In Myanmar, before she fled the country, Rashida was raped and witnessed the brutal murder of her baby son. When she crossed the border into Bangladesh and arrived in Cox’s Bazar, she was at rock bottom. All she could do was hope that the nightmare she was living through would someday come to an end.
Despite her best efforts, Rashida’s flashbacks, compounded by the grim conditions in the camp, are making it hard for her to recover. Like so many other Rohingya refugees, she feels stuck and despondent, even as she yearns with all her heart for a return to some kind of normal life.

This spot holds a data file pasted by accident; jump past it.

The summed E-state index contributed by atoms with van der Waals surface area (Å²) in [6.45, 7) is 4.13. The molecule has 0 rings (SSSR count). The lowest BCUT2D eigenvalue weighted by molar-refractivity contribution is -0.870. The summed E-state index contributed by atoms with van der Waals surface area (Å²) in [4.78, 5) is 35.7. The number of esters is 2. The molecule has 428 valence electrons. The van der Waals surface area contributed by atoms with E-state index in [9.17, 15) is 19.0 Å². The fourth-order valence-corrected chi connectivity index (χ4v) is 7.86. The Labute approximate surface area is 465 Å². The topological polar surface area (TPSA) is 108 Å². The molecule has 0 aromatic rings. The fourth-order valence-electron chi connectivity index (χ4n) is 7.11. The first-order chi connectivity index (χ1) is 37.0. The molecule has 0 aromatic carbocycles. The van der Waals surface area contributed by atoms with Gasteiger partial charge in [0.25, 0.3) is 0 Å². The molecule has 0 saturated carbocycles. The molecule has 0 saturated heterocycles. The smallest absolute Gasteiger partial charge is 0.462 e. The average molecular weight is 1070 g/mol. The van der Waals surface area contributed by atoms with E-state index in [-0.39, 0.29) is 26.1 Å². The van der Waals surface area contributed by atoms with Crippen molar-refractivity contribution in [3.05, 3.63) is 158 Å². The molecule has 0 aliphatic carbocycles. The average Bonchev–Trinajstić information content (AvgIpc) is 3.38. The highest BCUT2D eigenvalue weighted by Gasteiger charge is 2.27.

“Every day I think, how will we survive here and until when? When I will I live in my own house again?” the 27-year-old says, as she sits on the cement floor of her makeshift home, a bamboo hut covered in plastic sheeting.
MSF first met Rashida in 2017. At the time, a knife wound to her neck, inflicted when she was attacked in the village of Tula Toli, was still very visible. She couldn’t hold back the tears as she recounted how, on 25 and 26 August that year, members of the Myanmar security forces attacked her village and smashed in the skull of her one-month-old “dear son” right before her eyes. She also recounted how she lay still, pretending to be dead, after her assailants raped her and slashed her body with knives. All around her lay the bodies of other Rohingya villagers killed that day.